How to Read Creatively

Some Ideas

     There are many tools to use in reading creatively including Ron Padgett's Creative Reading, T. Elabsy's Successful Reading Strategies, and numerous websites including those at Salisbury University and others. 
    I will discuss some strategies for creative reading drawing on these and other sources and from my experience. I will also suggest how you can use creative writing techniques to improve your creative reading.

Good Techniques to Use Before You Read Creatively

Remember How You Learned

     1) How and when did you start reading? I remember lying on the floor with the Sunday comics sounding out syllables. And you?
     2) What's the first book you remember reading? Mine was The Little Engine That Could, and probably primers in school. Yours?
     3) For grandkids I've played the alpha game asking them to find a sign for each letter. Makes them alert to words. I read Burma Shave signs.
     4) Did you learn phonic reading and Palmer script in grammar school? Or what?
     5) Did you take a speed reading course (with or without mechanical help) and read clusters of words or a line at a time?
     6) Did you like picture or photo books? Our favorite in grade school was National Geographic, especially the nude natives. Your answer?
     7) What slowed your reading down? I read Hebrew from right to left (not at speed), where a flyspeck could change a word's meaning. And ancient Greek with a strange alphabet. Not sure it improved reading, but improved concentration.
     8) How did your reading habits change--for better or for worse--as you moved along academically? In college I created a list of "must-reads" and moved through it methodically.
     In sum, how you learned to read and your normal reading patterns affect how you read creatively. This helps you understand your feelings about reading.

Before You Start a New Book 

Follow some suggestions and ask yourself questions like these. Skim and preview the book to get a grasp of its organization and content. If something strikes you, ask how it challenges or reinforces your values and beliefs to heighten your own interest. How do you understand the author's purpose at this stage--to entertain you, enlighten you, take you to another time or place? Why did you choose this book in the first place? Ask whether you can tell​ a book by its cover, or not? Are you ready to mark in the margins (if it's your book) or is this not your usual practice? If not, why not? What do you know about the author? What more would you like to know now, before starting the book?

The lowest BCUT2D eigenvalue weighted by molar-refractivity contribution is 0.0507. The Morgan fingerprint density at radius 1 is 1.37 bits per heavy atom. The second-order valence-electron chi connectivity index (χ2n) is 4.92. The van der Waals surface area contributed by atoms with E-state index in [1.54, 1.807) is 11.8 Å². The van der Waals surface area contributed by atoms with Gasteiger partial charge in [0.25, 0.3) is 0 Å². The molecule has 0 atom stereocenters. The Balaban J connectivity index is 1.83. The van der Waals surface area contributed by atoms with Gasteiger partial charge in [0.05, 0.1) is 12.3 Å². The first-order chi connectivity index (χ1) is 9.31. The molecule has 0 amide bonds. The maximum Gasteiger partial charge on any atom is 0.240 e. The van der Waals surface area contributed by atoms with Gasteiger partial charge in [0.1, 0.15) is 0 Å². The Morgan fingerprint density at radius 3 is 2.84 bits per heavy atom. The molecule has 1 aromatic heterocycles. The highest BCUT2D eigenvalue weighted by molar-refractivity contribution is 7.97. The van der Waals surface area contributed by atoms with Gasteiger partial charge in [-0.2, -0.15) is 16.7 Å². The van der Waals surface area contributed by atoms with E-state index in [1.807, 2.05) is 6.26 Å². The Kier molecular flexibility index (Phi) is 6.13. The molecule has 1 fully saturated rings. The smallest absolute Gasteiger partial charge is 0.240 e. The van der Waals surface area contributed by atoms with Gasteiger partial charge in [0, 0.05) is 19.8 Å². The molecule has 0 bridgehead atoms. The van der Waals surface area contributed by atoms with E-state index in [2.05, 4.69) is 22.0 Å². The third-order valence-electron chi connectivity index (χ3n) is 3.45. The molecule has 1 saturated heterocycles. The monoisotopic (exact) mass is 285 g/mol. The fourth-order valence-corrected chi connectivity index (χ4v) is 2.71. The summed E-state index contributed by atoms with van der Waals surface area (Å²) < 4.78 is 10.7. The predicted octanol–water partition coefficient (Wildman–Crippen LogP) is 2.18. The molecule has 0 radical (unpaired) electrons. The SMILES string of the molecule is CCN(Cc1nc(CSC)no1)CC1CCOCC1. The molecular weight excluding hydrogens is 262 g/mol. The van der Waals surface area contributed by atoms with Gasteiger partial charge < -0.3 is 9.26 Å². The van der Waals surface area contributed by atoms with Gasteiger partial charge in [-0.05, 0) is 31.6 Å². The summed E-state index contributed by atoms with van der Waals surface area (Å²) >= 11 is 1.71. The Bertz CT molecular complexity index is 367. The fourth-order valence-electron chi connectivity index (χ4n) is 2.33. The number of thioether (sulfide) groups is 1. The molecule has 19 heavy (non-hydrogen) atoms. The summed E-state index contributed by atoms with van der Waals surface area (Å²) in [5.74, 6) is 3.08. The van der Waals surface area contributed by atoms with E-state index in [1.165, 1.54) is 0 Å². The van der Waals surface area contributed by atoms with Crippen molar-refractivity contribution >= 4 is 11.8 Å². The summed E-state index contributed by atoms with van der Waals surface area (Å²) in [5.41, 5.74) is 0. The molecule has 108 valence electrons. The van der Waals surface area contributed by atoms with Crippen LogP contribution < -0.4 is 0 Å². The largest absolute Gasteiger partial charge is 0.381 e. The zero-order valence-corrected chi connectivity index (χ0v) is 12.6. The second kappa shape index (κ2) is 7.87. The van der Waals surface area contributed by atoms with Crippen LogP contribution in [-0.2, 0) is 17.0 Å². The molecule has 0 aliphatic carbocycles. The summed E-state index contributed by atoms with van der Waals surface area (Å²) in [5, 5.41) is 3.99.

Write Creatively to Read That Way

Here are some creative writing exercises that may help you read more creatively.
  • Write the first line of the novel you've always wanted to write.
  • Write the last paragraph of that novel.
  • Outline a novel based on a female temptress who uses a time machine to move among many places and times in the last century.
  • In any novel you would write, what would be the names of the three most important characters, and why?
  • Write a short nonsense poem addressed to Dr. Seuss's "Cat in a Hat."
  • Write a five page novella.
  • In what sort of novel would a woman named Wilma play the major role? Why?
  • Write eight lines of dialogue between Ralph Kramden (Jackie Gleason) and his wife or his friend upstairs named Ed Norton.
  • In your own words, tell what happened after the U.S. bomb detonated over Hiroshima. 

Strategies for Reading Creatively . . . Try Them All or One at a Time

  • write your questions in the margin as you read and try to answer them, now or later.
  • play a trick on your mind: read every other line for four pages and see what difference it makes.
  • ​Read a full page aloud. Then ask yourself what it sounded like.
  • Read one sentence aloud 8-10 times and see if you emphasize different words as you read.
  • keep a "character bible" of every person who appears in a novel and see if the author is consistent throughout.
  • when you hit a sentence or paragraph that is more difficult to understand than normal, ask yourself why that is. then write down why it is difficult or complicated and answer your question later.
  • if the scene is set in another place or time than your present, "translate" a page into your present time and place and ask how it made a difference.
  • if something challenges your beliefs and values, ask why. How would you rewrite that section to make it conform to your beliefs and values?
  • summarize the novel you are reading when you reach page 50, 100 and 200. have your views about the book and story changed, or are they the same?
  • when the author makes some kind of argument in the book (if...then, or this leads to that), evaluate the strength of the evidence.
  • IF YOU HAVE READ ANOTHER BOOK BY THIS AUTHOR, COMPARE THE STYLE, PACING AND NARRATIVE DEVELOPMENT BETWEEN THE TWO books.
  • COPY THREE OR FOUR PAGES FROM THE BOOK. THEN CUT UP the pages into SEPARATE PARAGRAPHS AND READ THEM RANDOMLY. THEN MIX all the paragraphs AND READ again. FINALLY, PUT THE paragraphs in what you think is the correct order and compare with the printed pages.

Wake Up and Read Creatively!

Put Your Reading Puzzle Together

Throw Out the Dry Bones in Creative reading